Trinidad and Tobago is a signatory to several multilateral environmental agreements, including the United Nations Framework Convention on Climate Change (UNFCCC), the Kyoto Protocol and Paris Agreement, the Vienna Convention and the Montreal Protocol.

Several local energy companies make their own assess-ments of climate change, to determine the likely impact on their operations or to minimise their contribution to greenhouse gas emissions. The non-energy private sector too is starting to shoulder its environmental responsibility: Massy Stores, for example, the largest supermarket chain in the country, is promoting the use of reusable shopping bags by placing a disincentive cost on single-use plastic bags.

Environmental action is beginning to build in pockets throughout the public and private sector, ranging from the Trinidad and Tobago Solid Waste Management Company Limited’s (SWMCOL’s) iCare Recycling Programme to car dealers offering vehicles not fuelled by gasoline.

Championing mitigation in Trinidad & Tobago

As a signatory to the Paris Agreement on climate change, Trinidad and Tobago has committed to reducing its greenhouse gas emissions by 15% by 2030. How can a business contribute to this process? Here are a few steps which firms can take.

  • Determine where you stand by measuring your carbon footprint. Results should be voluntarily reported to the MPD, to be included in the KMS and MRV.
  • Review your energy consumption behaviour. Servus Limited works with clients to manage their buildings with greater energy efficiency.
  • Implement recycling programmes at work, involving plastics, glass, tetrapaks (deposited in SWMCOL’s iCare bins), cans, and paper. Ace Recycling Limited offers a free paper/cardboard recycling service.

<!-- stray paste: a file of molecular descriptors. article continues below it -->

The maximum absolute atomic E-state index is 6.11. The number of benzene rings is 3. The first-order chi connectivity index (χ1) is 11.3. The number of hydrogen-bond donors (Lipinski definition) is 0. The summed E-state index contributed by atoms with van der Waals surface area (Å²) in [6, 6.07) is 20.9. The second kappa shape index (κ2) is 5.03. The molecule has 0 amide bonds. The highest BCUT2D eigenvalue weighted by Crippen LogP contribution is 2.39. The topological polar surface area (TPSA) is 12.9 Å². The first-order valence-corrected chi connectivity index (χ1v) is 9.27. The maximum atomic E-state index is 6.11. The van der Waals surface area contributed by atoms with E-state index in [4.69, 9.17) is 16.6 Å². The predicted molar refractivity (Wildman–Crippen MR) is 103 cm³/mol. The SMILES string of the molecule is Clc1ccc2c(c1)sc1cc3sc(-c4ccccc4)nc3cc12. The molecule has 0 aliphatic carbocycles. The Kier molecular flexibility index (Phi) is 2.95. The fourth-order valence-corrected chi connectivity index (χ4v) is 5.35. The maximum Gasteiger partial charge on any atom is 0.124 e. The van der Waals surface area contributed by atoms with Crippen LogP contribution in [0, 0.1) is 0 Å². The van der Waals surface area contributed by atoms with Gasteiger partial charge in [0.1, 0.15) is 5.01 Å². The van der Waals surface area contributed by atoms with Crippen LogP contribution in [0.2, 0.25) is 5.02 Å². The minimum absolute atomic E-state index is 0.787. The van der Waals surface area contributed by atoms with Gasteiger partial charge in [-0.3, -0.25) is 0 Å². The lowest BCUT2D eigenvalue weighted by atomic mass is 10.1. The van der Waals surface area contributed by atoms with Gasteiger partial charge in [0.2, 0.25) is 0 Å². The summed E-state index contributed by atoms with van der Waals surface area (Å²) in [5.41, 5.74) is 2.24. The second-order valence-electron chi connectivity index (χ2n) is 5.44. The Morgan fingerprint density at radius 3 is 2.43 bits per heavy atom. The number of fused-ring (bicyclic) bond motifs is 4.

• Reassess vehicle usage and incentivise car-pooling, employee group transport, and investment in hybrid or CNG-fuelled vehicles.
  • Use technology such as teleconferencing, virtual offices, and predictive modelling.
  • Get involved in a carbon-offsetting project such as tree-planting.

As a nation, we should be guided by an overarching climate change framework. This should inform policy as it pertains to planning (building climate resilience), energy consumption (incorporating renewable energy, with the option to sell electricity back to the grid), transport and industry. Perhaps then our voice will be heard globally, setting the standard for other small-island developing nations to follow in resisting the intensification of climate change.

Is climate change in the Caribbean real?

  • Mean surface temperatures in the Caribbean have increased by ~1.0 degree Celsius over pre-industrial times. Warming is occurring at ~0.2 degrees Celsius per decade. 1.5 degrees C of warming may occur by 2030 (IPCC, 2018)
  • Sea levels are rising at ~3 mm/year, and the rate of sea level rise is increasing (IPCC, 2013)
  • The Caribbean Sea and the Atlantic Ocean are becoming more acidic (SCOR, 2009)
  • Rainfall patterns are changing (Climate Studies Group UWI Mona) – more storms in the northern Caribbean and more droughts in the southern Caribbean
  • Migration and breeding habits of vectors (e.g. Aedes aegypti) are changing (Chadee, D. & Martinez, R., 2016)
  • Two Category 5 hurricanes hit the Caribbean in 2017 (unprecedented)

Dominica’s total damage and losses from Hurricane Maria in 2017 have been estimated at US$1.3 billion – about 226% of the country’s GDP. Losses for Anguilla, Bahamas, British Virgin Islands, St Maarten, and Turks & Caicos, following hurricanes Irma and Maria, have been estimated at US$5.4 billion (UNCTAD, 2018).

Source: “Caribbean Perspectives of the Impact of Climate Change on Environmental Determinants of Health”, Hugh Sealy Ph.D., M.Sc., B.Eng., Windward Islands Research and Education Foundation (Windref) Research Fellow & Special Envoy, Government of Barbados, at the III Global Conference on Health and Climate Change, October 16 & 17, 2018, Grenada